On 23 March 2023, the Federal Tribunal, Switzerland’s highest court, rejected a case against the Swiss Army brought by four former special forces soldiers who were fired for refusing to get vaccinated against the Covid-19 virus.
The four military professionals were fired during autumn 2021 by operational command because they were not vaccinated against Covid-19 after being warned that it was a requirement. A key reason given by the army for vaccination was the need to be immediately operationally available for missions abroad, such as the exit from Afghanistan.
The four men took their case to court arguing that their firing represented an attack on their fundamental right to personal liberty.
However this week the Federal Tribunal rejected their case on the grounds that the requirement was justified. Those who sign up to work as military professionals are bound by special rules, and, in particular, must submit to a duty of obedience inherent to military service, it argued. Vaccination was a military order. And in the context of the professional military activity of a special unit, the obligation to get vaccinated was a mild violation of fundamental rights.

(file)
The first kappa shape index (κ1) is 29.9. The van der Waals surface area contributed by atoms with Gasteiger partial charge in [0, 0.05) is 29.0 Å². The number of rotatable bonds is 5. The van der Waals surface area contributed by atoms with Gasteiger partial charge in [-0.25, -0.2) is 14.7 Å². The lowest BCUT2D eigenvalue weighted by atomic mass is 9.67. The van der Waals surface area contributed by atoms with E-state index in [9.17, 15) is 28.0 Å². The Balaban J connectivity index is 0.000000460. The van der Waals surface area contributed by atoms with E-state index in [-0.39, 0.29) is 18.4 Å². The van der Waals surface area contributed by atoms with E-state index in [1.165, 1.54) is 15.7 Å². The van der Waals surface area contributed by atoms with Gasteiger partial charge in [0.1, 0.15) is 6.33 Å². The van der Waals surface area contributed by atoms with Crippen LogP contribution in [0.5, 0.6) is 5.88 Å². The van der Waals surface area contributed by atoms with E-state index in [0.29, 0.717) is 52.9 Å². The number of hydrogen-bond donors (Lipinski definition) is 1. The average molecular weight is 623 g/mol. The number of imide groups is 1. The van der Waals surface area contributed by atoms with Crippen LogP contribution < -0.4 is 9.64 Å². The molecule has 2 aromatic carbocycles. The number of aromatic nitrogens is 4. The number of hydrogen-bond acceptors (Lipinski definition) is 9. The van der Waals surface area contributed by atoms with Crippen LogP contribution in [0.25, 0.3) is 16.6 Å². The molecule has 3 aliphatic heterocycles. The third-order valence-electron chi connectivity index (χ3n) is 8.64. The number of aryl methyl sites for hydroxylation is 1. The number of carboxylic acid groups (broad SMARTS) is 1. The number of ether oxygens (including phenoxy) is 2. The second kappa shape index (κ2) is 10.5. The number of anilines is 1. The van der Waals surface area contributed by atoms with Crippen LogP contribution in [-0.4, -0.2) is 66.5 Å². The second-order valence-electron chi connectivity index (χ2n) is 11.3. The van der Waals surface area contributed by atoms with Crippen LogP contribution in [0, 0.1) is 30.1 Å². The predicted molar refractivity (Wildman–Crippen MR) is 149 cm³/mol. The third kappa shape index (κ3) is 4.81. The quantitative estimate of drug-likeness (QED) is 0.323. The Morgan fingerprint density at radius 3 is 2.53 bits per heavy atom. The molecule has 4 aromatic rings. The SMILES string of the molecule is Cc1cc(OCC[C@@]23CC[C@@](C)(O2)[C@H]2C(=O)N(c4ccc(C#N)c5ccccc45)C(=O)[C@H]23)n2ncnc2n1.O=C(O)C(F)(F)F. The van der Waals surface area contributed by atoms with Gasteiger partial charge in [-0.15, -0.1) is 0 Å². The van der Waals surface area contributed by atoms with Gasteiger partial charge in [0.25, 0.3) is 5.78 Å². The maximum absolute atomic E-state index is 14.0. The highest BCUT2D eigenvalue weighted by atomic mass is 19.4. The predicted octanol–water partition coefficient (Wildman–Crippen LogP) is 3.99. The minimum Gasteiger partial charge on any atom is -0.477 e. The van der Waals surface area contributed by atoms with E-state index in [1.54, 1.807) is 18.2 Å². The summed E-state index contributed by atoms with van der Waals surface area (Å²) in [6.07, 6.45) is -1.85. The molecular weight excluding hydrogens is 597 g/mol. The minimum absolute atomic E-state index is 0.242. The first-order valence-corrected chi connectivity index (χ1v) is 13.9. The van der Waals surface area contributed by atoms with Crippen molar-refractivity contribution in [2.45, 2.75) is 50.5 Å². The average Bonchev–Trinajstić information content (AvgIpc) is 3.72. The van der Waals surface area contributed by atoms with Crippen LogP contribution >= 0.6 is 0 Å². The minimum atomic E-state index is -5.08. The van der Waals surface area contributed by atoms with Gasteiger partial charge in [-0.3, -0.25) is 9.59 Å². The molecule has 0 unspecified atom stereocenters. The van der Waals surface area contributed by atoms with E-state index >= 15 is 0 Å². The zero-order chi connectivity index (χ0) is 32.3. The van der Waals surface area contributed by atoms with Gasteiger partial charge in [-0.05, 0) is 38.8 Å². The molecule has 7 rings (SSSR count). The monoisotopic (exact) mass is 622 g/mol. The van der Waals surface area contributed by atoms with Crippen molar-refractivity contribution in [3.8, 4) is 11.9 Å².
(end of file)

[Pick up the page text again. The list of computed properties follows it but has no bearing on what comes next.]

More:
In addition, laws governing the protection of people and goods abroad in relation to military troops was enough to justify the vaccination requirement, wrote the court.
Federal Tribunal decision (in French) – Take a 5 minute French test now
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